Cruz spent last weekend taking credit — along with Mike Lee (R-UT) and Rand Paul (R-KY) — for killing the background check bill that 65 percent of the population wanted to see pass. Cruz is against expanding background checks, a position that he shares with between 10 and 15 percent of the public. He is also against abortion even in cases of rape and incest — a position that 14 percent of Americans supported in a poll last year.
The problem for the GOP is the tiny fraction of America that agrees with Cruz makes up a huge chunk of their primary voters.
The Primary Would Be Brutal — Especially For The GOP’s One Electable Candidate
Cruz took on the Texas GOP establishment candidate in the 2010 U.S. Senate primary and crushed him. He’s fond of bashing his fellow Republicans when it serves him. For instance, in the clip above, he calls them “squishes.”
He is backed by major Republican fundraisers, much the way Newt Gingrich was backed by Sheldon Adelson in 2012. While Newt wasn’t able to defeat Romney, his Bain attack made Romney’s business record fair game for the Obama campaign.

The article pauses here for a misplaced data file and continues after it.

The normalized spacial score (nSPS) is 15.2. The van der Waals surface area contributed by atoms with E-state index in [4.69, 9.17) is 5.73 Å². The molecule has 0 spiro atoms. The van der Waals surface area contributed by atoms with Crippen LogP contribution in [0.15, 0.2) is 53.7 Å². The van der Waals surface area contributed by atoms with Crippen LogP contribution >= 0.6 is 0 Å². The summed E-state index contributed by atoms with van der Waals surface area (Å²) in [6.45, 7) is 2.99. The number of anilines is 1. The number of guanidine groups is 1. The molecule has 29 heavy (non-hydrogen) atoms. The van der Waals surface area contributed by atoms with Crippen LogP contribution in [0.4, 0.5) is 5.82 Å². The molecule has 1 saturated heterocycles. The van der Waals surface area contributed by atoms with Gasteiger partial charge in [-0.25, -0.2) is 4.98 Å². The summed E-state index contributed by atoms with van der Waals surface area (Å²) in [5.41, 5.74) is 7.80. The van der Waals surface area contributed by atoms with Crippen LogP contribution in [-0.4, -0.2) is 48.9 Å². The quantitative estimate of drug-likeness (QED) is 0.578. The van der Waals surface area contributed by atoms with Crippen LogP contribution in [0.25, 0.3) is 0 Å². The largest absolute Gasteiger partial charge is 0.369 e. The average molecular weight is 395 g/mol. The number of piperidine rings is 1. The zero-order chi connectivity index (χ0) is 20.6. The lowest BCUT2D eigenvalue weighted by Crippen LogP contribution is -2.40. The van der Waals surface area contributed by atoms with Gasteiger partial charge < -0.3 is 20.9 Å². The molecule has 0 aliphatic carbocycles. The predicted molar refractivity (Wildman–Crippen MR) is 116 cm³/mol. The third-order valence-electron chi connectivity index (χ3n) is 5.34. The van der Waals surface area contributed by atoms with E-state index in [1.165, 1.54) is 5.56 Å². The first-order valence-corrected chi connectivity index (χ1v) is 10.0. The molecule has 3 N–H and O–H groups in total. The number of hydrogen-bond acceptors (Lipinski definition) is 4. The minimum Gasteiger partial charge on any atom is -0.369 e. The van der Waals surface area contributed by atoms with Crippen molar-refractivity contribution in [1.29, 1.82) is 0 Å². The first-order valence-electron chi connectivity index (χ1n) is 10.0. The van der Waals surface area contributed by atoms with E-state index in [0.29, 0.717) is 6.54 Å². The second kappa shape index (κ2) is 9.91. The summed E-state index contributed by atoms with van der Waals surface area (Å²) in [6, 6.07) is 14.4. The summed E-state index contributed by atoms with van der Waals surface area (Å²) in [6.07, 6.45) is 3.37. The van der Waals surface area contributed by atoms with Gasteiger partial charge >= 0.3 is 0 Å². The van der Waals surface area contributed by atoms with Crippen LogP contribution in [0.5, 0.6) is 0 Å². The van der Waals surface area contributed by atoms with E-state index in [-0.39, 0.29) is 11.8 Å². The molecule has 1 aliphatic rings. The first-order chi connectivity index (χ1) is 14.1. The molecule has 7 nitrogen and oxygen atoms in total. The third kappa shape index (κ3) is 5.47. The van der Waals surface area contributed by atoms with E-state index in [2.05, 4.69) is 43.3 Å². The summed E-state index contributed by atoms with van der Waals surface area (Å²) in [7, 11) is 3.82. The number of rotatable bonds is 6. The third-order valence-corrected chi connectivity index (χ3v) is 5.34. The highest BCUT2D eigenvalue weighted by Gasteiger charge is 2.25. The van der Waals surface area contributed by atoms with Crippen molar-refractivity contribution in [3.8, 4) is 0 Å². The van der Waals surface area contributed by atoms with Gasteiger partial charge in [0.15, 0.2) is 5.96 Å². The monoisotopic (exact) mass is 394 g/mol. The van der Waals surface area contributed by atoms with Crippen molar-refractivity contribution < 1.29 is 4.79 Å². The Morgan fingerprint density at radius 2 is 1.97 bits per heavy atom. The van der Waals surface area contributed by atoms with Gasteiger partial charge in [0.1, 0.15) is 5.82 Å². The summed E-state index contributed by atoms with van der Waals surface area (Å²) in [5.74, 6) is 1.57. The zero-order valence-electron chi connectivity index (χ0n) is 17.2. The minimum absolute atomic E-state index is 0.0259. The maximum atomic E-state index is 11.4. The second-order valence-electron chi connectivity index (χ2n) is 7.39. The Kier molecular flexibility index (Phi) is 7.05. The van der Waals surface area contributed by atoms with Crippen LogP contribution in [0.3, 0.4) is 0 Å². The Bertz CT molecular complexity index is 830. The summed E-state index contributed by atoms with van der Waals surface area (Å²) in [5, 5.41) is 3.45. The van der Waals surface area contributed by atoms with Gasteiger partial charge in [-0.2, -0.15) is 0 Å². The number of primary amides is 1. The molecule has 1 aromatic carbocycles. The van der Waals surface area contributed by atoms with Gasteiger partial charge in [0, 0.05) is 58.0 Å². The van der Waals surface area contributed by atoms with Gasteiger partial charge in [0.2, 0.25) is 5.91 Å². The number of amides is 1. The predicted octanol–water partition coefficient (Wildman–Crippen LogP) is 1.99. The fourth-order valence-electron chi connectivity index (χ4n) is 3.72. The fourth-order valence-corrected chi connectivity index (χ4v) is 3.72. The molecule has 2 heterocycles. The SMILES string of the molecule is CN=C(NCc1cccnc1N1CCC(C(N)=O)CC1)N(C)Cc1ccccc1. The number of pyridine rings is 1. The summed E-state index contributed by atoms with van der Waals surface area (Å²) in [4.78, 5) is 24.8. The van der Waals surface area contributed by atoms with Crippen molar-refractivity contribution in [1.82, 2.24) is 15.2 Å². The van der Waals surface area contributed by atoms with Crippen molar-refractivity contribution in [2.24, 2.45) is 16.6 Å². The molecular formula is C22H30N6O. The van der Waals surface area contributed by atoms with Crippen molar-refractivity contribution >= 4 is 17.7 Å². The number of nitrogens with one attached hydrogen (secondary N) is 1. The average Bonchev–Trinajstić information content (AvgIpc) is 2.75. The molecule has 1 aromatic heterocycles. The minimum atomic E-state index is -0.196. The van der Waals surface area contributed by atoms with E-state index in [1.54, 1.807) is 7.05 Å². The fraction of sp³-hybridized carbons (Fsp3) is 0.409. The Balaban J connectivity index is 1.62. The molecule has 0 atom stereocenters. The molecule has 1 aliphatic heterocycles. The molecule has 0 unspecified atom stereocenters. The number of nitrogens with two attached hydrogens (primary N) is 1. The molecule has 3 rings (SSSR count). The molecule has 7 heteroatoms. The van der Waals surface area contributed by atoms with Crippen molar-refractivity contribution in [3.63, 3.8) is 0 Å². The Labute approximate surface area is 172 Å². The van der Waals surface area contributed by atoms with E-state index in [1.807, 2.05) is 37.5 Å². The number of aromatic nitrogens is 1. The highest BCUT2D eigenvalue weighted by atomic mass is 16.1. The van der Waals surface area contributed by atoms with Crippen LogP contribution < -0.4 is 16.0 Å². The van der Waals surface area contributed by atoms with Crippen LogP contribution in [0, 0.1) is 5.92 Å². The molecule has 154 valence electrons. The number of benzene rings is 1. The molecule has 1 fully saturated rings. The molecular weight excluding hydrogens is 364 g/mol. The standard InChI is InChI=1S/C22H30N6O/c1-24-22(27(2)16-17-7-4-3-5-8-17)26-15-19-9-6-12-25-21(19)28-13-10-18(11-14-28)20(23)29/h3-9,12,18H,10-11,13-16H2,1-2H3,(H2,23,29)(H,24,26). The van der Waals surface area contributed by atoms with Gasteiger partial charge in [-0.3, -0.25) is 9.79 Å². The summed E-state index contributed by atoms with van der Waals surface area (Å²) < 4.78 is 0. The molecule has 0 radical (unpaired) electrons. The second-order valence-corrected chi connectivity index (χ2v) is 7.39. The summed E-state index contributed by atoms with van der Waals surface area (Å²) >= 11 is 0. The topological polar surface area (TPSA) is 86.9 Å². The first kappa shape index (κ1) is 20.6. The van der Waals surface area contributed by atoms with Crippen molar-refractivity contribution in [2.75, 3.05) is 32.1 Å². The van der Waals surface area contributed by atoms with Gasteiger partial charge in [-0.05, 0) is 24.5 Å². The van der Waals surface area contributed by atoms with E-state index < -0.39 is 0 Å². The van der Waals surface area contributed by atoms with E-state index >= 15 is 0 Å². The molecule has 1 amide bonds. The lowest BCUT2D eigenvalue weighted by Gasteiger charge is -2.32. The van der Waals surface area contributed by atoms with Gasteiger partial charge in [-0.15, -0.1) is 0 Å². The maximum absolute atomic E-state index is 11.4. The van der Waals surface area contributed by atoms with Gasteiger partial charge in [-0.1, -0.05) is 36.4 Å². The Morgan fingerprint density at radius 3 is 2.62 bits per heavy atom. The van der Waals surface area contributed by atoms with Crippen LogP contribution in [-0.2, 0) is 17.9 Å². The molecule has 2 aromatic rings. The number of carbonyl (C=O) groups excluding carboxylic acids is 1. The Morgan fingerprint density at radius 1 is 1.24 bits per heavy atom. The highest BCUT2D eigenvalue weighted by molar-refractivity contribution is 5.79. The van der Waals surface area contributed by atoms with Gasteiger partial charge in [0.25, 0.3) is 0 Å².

Cruz would likely have no qualms about taking shots at Republican New Jersey governor Chris Christie, who has supported limited gun reforms and isn’t scared of Sharia law. Even if Cruz doesn’t win the primary, he can certainly do some serious damage to a blue-state governor who doesn’t think Obama is the devil and commits the cardinal Republican sin of being electable.
Cruz Will Have A Hard Time Raising Money In New York